Unladen, the eT60 rides firmly with an unsettled rear end. The steering is slow compared to newer utes such as Ford’s T6.2 Ranger or Nissan Navara Series 5. In other words, the eT60 is a basic ute and it drives like one—it just happens to be electric. It has chunky tyres and 17-inch wheels, so some pothole blows are rounded off well.
That said, the removal of the T60’s clattering diesel engine and torque converter automatic has radically improved the powertrain refinement. The eT60’s permanent magnet synchronous electric motor, mounted under the bonnet but powering the rear wheels, is silky smooth and quiet in operation.
No dual-motor AWD version is available and it’s likely that this option will not arrive until the eT60 is replaced by a next-generation electric ute product from LDV in two or three years’ time.
There is no transmission; torque simply flows relentlessly. Acceleration is impressively rapid, out-punching the relatively modest-looking 130kW/310Nm outputs and belying the hefty 2300kg kerb weight.
Many traditional ute buyers will be sceptical of a move to full electrification in the vehicles they know and love—but the eT60’s superb powertrain (compared to diesel engines) shows there is much to look forward to here.
The shift to EV will make utes much better to drive in the powertrain department but much work could still be done on making utes ride and handle far more decently than they do today, regardless of power source. There are signs of this occurring in the US market, where Ford’s larger F-150 Lightning EV ute has an independent rear suspension.
The basic theme continues inside the eT60, though its cabin appointments are notably nicer than some utes on the market. The upholstery is vinyl but both front pews are electrically-adjustable, and the LDV’s 10-inch landscape touchscreen is very high resolution, and packs Apple CarPlay and Android Auto connectivity.
But a plastic steering wheel on a $93K vehicle jars—as does the huge blanking plate on one of the wheel’s spokes where cruise control would normally sit. This ute doesn’t have cruise—manual, let alone adaptive. Perhaps that’s fine, given its firmly urban-level electric range.
Not only is cruise control of any sort missing, concerningly, so too are any modern semi-autonomous safety features. You get stability control (as is legally required), plus a reversing camera and rear parking sensors, but the eT60 does not have AEB, lane-keeping assist or blind spot monitoring.
Surprisingly, the eT60 is based on the entry-grade diesel version. Despite the high price, don’t go expecting premium features—the headlights are halogen and manual, there is no reach adjustment for the steering wheel, and you’ll find just four speakers.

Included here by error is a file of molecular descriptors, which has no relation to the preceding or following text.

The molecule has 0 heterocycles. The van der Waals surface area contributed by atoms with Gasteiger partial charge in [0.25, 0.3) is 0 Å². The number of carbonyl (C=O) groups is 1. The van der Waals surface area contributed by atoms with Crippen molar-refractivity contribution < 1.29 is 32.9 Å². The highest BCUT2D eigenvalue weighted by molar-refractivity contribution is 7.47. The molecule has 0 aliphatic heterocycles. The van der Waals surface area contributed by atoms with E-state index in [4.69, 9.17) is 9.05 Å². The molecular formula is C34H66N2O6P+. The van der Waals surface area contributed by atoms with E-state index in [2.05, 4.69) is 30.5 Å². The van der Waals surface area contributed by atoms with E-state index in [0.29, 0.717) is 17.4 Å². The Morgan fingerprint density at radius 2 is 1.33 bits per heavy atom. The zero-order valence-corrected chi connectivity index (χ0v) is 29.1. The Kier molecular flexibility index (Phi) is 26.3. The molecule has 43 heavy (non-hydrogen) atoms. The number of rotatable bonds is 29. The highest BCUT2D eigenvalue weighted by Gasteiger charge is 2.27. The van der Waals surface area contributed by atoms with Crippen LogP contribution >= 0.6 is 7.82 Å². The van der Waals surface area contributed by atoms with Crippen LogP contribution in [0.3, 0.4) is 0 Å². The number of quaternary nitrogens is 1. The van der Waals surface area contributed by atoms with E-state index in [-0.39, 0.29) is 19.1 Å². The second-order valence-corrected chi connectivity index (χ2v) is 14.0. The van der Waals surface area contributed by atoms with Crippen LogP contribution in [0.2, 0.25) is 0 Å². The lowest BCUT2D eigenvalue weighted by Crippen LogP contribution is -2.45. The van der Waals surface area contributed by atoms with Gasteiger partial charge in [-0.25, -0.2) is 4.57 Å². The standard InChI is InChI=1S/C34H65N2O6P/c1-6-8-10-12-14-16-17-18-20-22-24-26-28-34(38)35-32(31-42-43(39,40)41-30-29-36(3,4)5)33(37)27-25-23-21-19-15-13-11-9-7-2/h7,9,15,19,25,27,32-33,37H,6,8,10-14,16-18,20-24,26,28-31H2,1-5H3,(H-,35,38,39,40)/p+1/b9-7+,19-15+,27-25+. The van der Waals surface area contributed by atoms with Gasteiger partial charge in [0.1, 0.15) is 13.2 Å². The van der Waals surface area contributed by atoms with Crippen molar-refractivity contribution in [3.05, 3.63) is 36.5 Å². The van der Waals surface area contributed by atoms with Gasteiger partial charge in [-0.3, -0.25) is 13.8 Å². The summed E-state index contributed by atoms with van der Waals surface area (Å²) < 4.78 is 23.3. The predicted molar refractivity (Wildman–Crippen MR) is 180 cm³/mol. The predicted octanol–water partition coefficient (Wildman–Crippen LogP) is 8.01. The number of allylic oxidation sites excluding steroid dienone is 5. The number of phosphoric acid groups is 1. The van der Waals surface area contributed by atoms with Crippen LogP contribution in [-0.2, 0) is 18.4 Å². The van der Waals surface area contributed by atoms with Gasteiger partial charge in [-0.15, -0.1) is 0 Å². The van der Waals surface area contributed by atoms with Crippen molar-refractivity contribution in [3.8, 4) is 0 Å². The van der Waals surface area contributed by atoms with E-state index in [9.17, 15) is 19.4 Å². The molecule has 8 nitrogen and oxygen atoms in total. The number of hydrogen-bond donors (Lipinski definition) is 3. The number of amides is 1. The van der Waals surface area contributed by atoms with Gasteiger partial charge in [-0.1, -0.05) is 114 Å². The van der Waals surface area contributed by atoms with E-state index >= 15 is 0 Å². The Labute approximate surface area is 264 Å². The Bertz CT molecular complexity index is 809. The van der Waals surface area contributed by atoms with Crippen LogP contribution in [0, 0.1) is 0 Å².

Back seat space is decent for adults, however, and the big, nearly square 1510mm x 1485mm x 530mm tub out the back has plenty of room and that decent 1000kg payload to play with. There are four tie down hooks in the tray.
While four-wheel drive is missing, the eT60 retains some impressive capabilities on paper, including 550mm wading depth, though ground clearance is reduced from 215mm to 187mm. Approach, ramp-over and departure angles are 27, 17 and 24 degrees respectively. However, the full-size spare of the standard T60 is not present here. You get a tyre repair kit.
Oddly, despite the diesel T60 upgrading to a seven year/200,000km warranty as of this month, the eT60—which many would assume to be more reliable due to fewer moving parts—retains LDV’s five year/160,000km vehicle warranty, with roadside assist included for that period. The battery is warranted to eight years/160,000km.
We’re yet to fully road test the eT60 on our own road loop, and subject it to our usual EV range and recharging testing. All of that is yet to come.
For now, it’s praiseworthy that LDV is gutsily introducing a turn-key electric ute solution to its Australian range. The eT60 is competent to drive, with an impressive powertrain and reasonable ride and handling dynamics.
However, there’s no avoiding that the eT60 is extremely expensive for what it is: a basic 4×2 work ute that’s had its old-school diesel engine removed to make way for a fairly basic electric motor and battery.
There’s nothing inherently wrong with that character—but it clarifies that there is fertile ground for another entrant to demonstrate stronger value for money with an electric version of the ute form factor Aussies know and love. At $93K, it’s a big ask for any customer bar taxpayer-powered government fleets.
Overall rating 6.5
Keyword: LDV eT60 electric ute 2023 review